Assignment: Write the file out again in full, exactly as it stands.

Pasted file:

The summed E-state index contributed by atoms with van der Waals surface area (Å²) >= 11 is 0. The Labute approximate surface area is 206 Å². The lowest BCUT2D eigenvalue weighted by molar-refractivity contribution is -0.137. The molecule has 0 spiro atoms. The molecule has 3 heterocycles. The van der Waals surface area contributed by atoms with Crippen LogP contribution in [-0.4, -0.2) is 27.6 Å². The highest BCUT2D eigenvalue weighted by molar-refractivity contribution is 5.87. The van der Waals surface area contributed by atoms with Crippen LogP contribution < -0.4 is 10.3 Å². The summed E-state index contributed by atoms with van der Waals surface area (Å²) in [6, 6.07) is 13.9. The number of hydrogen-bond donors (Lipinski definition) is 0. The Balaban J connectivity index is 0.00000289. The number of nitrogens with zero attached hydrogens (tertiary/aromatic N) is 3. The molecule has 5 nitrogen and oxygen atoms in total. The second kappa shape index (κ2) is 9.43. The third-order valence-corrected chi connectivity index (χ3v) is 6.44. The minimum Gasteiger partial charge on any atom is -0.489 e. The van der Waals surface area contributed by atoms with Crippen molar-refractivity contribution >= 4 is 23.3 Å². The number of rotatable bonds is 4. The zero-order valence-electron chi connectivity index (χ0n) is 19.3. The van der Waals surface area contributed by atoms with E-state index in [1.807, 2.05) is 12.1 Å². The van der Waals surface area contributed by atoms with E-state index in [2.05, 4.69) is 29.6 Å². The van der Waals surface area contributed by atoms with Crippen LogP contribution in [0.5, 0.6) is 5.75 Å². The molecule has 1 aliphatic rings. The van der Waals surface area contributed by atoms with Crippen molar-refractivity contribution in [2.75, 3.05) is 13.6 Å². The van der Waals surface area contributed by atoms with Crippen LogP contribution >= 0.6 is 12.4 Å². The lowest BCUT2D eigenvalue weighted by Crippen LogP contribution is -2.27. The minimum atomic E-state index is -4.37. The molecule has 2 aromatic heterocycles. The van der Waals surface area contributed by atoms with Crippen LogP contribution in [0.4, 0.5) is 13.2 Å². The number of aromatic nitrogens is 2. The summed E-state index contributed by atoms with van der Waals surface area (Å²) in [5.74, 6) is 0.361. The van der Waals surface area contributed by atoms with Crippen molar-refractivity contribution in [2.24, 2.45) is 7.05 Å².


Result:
The summed E-state index contributed by atoms with van der Waals surface area (Å²) >= 11 is 0. The Labute approximate surface area is 206 Å². The lowest BCUT2D eigenvalue weighted by molar-refractivity contribution is -0.137. The molecule has 0 spiro atoms. The molecule has 3 heterocycles. The van der Waals surface area contributed by atoms with Crippen LogP contribution in [-0.4, -0.2) is 27.6 Å². The highest BCUT2D eigenvalue weighted by molar-refractivity contribution is 5.87. The van der Waals surface area contributed by atoms with Crippen LogP contribution < -0.4 is 10.3 Å². The summed E-state index contributed by atoms with van der Waals surface area (Å²) in [6, 6.07) is 13.9. The number of hydrogen-bond donors (Lipinski definition) is 0. The Balaban J connectivity index is 0.00000289. The number of nitrogens with zero attached hydrogens (tertiary/aromatic N) is 3. The molecule has 5 nitrogen and oxygen atoms in total. The second kappa shape index (κ2) is 9.43. The third-order valence-corrected chi connectivity index (χ3v) is 6.44. The minimum Gasteiger partial charge on any atom is -0.489 e. The van der Waals surface area contributed by atoms with Crippen molar-refractivity contribution >= 4 is 23.3 Å². The number of rotatable bonds is 4. The zero-order valence-electron chi connectivity index (χ0n) is 19.3. The van der Waals surface area contributed by atoms with E-state index in [1.807, 2.05) is 12.1 Å². The van der Waals surface area contributed by atoms with E-state index in [2.05, 4.69) is 29.6 Å². The van der Waals surface area contributed by atoms with Crippen LogP contribution in [0.5, 0.6) is 5.75 Å². The molecule has 1 aliphatic rings. The van der Waals surface area contributed by atoms with Crippen molar-refractivity contribution in [2.75, 3.05) is 13.6 Å². The van der Waals surface area contributed by atoms with Crippen LogP contribution >= 0.6 is 12.4 Å². The lowest BCUT2D eigenvalue weighted by Crippen LogP contribution is -2.27. The minimum atomic E-state index is -4.37. The molecule has 2 aromatic heterocycles. The van der Waals surface area contributed by atoms with Crippen LogP contribution in [0.4, 0.5) is 13.2 Å². The number of aromatic nitrogens is 2. The summed E-state index contributed by atoms with van der Waals surface area (Å²) in [5.74, 6) is 0.361. The van der Waals surface area contributed by atoms with Crippen molar-refractivity contribution in [2.24, 2.45) is 7.05 Å².